“It’d be great to have a quiet day” I thought that morning. Sure…
The day didn’t start well. I wanted to take the small road that leads to Guamote but nobody in Riobamba knew about it. So I took the main road, which meant up and traffic. Besides, it’s quite sandy from here onwards, so having traffic around is not the nicest thing that can happen to you.
I was starting to regret having taken the interamerican highway. The traffic had a been a pain on previous day and it was today as well. Luckily, everything changed when the road split up in two and I didn’t take the turn towards Guayaquil. Great!
That happened in Cajabamba, which also ment something else: the beginning of real indigenous communities. I had had a small taste of them just when the downhill from El Chimborazo started (Tutatacto I think they were called), but Cajabamba is a great town where everybody is indigenous, dresses like that and even speaks the language (road signs are in their language). For the first time, they looked like an alive community to me.
Indigenous people have their good things and their bad ones as well. I don’t think they’re the greatest people on earth nor the worst. They’re just like you and me, but I’m glad that they’re allowed to keep their culture and their space. Also, expect them to like the same things as you and me: Cajabamba is filled with internet places, music shops and stuff. They live in the XXI century, just like us.
The road from Cajabamba turns downhill. I had some head winds that made me having to pedal, since this downhill is not very steep but itnis very long (which is great!). The scenery turns nicer (even if it isn’t spectacular) and brings a surprise: the train! Or the railroad at least, since I didn’t see any train. But it looks nice.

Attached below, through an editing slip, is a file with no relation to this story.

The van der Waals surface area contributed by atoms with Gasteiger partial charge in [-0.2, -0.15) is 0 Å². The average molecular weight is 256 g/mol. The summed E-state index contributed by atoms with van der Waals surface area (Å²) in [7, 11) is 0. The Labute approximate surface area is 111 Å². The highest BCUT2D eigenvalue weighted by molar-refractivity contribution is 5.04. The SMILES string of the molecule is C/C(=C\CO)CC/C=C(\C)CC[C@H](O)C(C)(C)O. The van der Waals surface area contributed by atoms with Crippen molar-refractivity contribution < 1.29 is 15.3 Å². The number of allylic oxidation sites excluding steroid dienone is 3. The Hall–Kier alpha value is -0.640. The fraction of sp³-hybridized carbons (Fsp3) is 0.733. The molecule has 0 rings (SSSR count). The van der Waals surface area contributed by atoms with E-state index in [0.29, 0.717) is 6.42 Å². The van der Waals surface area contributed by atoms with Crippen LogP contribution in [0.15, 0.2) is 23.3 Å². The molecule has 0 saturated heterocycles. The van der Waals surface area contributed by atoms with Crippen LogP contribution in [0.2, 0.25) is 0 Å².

Pass Guamote (a nice town with a little bit of everything), and then road goes up again. Not too hard, unless you have head winds like me. It’s pure paramo here (that’s their expression), but it’s all laboured, so don’t expect huge natural monuments. There’re couple of small towns along the way.
Rain and very tight low fog caught me here so I couldn’t see almost anything of last 30 km. Police and the guys at the church were away from their places is Ixtan (the only sleeping places in those towns, like Palmira), so I couldn’t get any shelter from them. It was raining lots by then and I didn’t feel like setting up the tent in a place where I couldn’t see 10m away from me. That’s why I kept going. I arrived to Alausí at night. The downhill is spectacular there by the way. Gladly, the clouds moved for a short while and I could see the whole valley for couple of instants!
And Alausí is a really nice town! Totally worth the visit!!
CAREFUL: I have mentioned the land is very sandy here. So when it rains rocks fall from the walls non-stop. Some small, some big. I managed to miss them all, but it can be really dangerous!! Not lying!!!